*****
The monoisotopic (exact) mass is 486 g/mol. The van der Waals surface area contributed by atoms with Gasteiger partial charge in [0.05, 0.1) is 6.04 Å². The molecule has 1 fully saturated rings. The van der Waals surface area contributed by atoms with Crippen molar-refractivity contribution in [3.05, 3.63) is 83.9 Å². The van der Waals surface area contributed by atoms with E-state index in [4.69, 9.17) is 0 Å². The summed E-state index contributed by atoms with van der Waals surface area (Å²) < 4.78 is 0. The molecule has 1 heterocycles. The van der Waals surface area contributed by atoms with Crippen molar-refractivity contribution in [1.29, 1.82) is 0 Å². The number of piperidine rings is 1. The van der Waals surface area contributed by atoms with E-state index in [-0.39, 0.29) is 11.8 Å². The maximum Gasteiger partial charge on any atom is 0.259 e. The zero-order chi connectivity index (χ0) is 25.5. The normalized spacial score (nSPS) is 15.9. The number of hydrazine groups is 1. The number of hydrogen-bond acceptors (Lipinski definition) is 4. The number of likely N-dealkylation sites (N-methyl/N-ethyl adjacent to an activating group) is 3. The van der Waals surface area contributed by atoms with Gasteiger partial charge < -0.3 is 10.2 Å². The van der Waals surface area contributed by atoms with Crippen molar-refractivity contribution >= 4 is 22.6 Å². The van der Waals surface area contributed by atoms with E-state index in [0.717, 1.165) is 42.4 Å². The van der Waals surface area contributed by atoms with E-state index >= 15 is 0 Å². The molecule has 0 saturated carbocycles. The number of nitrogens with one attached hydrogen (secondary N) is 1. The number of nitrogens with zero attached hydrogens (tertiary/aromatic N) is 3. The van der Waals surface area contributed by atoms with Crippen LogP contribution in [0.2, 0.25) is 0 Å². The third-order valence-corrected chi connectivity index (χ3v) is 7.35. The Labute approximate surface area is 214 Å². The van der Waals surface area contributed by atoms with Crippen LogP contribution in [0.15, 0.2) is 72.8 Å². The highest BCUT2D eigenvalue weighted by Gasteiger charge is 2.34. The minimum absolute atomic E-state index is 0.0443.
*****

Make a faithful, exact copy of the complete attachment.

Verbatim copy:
The monoisotopic (exact) mass is 486 g/mol. The van der Waals surface area contributed by atoms with Gasteiger partial charge in [0.05, 0.1) is 6.04 Å². The molecule has 1 fully saturated rings. The van der Waals surface area contributed by atoms with Crippen molar-refractivity contribution in [3.05, 3.63) is 83.9 Å². The van der Waals surface area contributed by atoms with E-state index in [4.69, 9.17) is 0 Å². The summed E-state index contributed by atoms with van der Waals surface area (Å²) < 4.78 is 0. The molecule has 1 heterocycles. The van der Waals surface area contributed by atoms with Crippen molar-refractivity contribution in [1.29, 1.82) is 0 Å². The number of piperidine rings is 1. The van der Waals surface area contributed by atoms with E-state index in [-0.39, 0.29) is 11.8 Å². The maximum Gasteiger partial charge on any atom is 0.259 e. The zero-order chi connectivity index (χ0) is 25.5. The normalized spacial score (nSPS) is 15.9. The number of hydrazine groups is 1. The number of hydrogen-bond acceptors (Lipinski definition) is 4. The number of likely N-dealkylation sites (N-methyl/N-ethyl adjacent to an activating group) is 3. The van der Waals surface area contributed by atoms with Gasteiger partial charge < -0.3 is 10.2 Å². The van der Waals surface area contributed by atoms with Crippen molar-refractivity contribution >= 4 is 22.6 Å². The van der Waals surface area contributed by atoms with E-state index in [0.717, 1.165) is 42.4 Å². The van der Waals surface area contributed by atoms with E-state index >= 15 is 0 Å². The molecule has 0 saturated carbocycles. The number of nitrogens with one attached hydrogen (secondary N) is 1. The number of nitrogens with zero attached hydrogens (tertiary/aromatic N) is 3. The van der Waals surface area contributed by atoms with Crippen LogP contribution in [0.2, 0.25) is 0 Å². The third-order valence-corrected chi connectivity index (χ3v) is 7.35. The Labute approximate surface area is 214 Å². The van der Waals surface area contributed by atoms with Crippen LogP contribution in [0.15, 0.2) is 72.8 Å². The highest BCUT2D eigenvalue weighted by Gasteiger charge is 2.34. The minimum absolute atomic E-state index is 0.0443.